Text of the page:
March 17, 2015
1 min read

Valacyclovir reduces HIV viral load in HSV-2 seronegative patients

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New data from NIH researchers indicate that valacyclovir decreases HIV plasma viral load among patients who are seronegative for herpes simplex virus-2.

According to the report in Clinical Infectious Diseases, previous data showed that acyclovir and its prodrug valacyclovir lower the HIV viral load among patients coinfected with HIV and HSV-2, but this is the first study in humans that suggests it would have the same effect in patients without HSV-2. Recently, the researchers found that acyclovir suppressed HIV in tissues that were not infected with HSV-2, but coinfected with other human herpesviruses.

“These findings are very encouraging,” Leonid Margolis, PhD, head of the section on intercellular interactions at the NIH’s Eunice Kennedy Shriver National Institute of Child Health and Human Development, said in a press release. “If valacyclovir’s effectiveness against HIV can be confirmed in a larger cohort, it could be added to the mix of drugs used to suppress the virus, and might prove especially helpful in cases in which HIV has developed resistance to other drugs.”

The study included 18 patients with HIV who were HSV-2 seronegative. They were randomly assigned to two groups. In group A, patients received valacyclovir, 500 mg twice daily, for 12 weeks, followed by 2 weeks of no treatment and then 12 weeks of placebo. In group B, patients received placebo for 12 weeks, followed by 2 weeks of no treatment, then 12 weeks of valacyclovir, 500 mg twice daily. Blood samples were collected at weeks 11, 12, 14, 25 and 26 and measured for HIV viral load.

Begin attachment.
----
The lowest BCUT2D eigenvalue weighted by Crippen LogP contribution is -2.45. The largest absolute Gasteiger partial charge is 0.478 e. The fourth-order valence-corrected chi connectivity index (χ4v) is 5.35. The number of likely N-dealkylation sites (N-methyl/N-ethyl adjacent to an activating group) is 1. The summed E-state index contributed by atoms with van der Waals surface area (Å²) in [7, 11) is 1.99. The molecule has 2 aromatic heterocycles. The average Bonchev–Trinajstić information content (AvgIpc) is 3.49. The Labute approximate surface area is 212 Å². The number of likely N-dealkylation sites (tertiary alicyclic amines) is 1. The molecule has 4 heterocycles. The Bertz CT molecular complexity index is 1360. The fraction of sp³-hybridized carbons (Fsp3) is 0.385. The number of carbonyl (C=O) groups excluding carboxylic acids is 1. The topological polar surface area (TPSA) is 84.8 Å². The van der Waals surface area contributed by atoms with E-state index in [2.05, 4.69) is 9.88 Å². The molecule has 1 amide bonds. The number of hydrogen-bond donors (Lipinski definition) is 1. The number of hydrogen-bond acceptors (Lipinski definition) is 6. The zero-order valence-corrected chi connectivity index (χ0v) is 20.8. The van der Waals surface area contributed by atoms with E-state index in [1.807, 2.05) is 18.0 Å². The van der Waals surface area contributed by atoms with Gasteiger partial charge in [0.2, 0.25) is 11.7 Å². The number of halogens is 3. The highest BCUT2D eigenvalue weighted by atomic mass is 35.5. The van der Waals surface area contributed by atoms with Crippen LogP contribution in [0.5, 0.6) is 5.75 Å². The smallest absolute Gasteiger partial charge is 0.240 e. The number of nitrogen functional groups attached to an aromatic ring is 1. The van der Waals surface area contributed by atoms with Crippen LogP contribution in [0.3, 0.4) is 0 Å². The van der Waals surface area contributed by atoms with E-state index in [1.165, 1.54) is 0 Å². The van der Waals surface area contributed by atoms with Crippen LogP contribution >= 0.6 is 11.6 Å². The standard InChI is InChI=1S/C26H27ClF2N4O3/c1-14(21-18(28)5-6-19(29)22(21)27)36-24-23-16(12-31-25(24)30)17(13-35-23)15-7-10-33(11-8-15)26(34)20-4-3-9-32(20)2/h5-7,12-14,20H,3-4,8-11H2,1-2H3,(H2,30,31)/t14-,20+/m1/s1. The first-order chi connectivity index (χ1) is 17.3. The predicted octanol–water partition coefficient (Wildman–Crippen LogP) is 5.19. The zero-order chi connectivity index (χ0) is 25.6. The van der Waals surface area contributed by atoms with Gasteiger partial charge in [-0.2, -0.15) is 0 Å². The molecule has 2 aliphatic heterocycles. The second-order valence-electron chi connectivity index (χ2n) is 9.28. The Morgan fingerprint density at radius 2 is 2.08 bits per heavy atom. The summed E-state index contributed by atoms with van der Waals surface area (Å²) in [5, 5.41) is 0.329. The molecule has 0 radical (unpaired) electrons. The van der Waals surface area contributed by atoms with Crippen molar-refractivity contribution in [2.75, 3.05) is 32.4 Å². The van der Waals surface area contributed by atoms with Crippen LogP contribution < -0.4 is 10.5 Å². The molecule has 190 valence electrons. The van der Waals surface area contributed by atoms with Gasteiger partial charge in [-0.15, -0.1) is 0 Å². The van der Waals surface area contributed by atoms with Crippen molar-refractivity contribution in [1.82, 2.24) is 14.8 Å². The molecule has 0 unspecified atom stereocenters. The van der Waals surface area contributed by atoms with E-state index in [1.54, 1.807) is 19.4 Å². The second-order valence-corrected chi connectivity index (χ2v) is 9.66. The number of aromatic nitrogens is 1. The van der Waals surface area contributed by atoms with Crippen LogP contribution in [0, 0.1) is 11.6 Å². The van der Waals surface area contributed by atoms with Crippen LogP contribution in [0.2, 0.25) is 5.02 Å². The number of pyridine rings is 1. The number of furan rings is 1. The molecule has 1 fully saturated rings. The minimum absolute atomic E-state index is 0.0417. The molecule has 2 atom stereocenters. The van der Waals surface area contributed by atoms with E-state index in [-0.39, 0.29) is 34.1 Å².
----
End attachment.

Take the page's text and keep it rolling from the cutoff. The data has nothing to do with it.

The median viral load before valacyclovir treatment was 4.09 log10 copies/mL and the medial viral load after treatment was 3.77 log10 copies/mL, a reduction of 0.37 log10 copies/mL (95% CI, – 0.62 to – 0.11)). In a genetic analysis, the researchers found the patients’ HIV did not develop resistance to valacyclovir.

“We cannot discount the possibility that a more pronounced evolution of specific HIV acyclovir resistance mutations might have been observed following a longer period of valacyclovir monotherapy,” the researchers wrote. – by Emily Shafer

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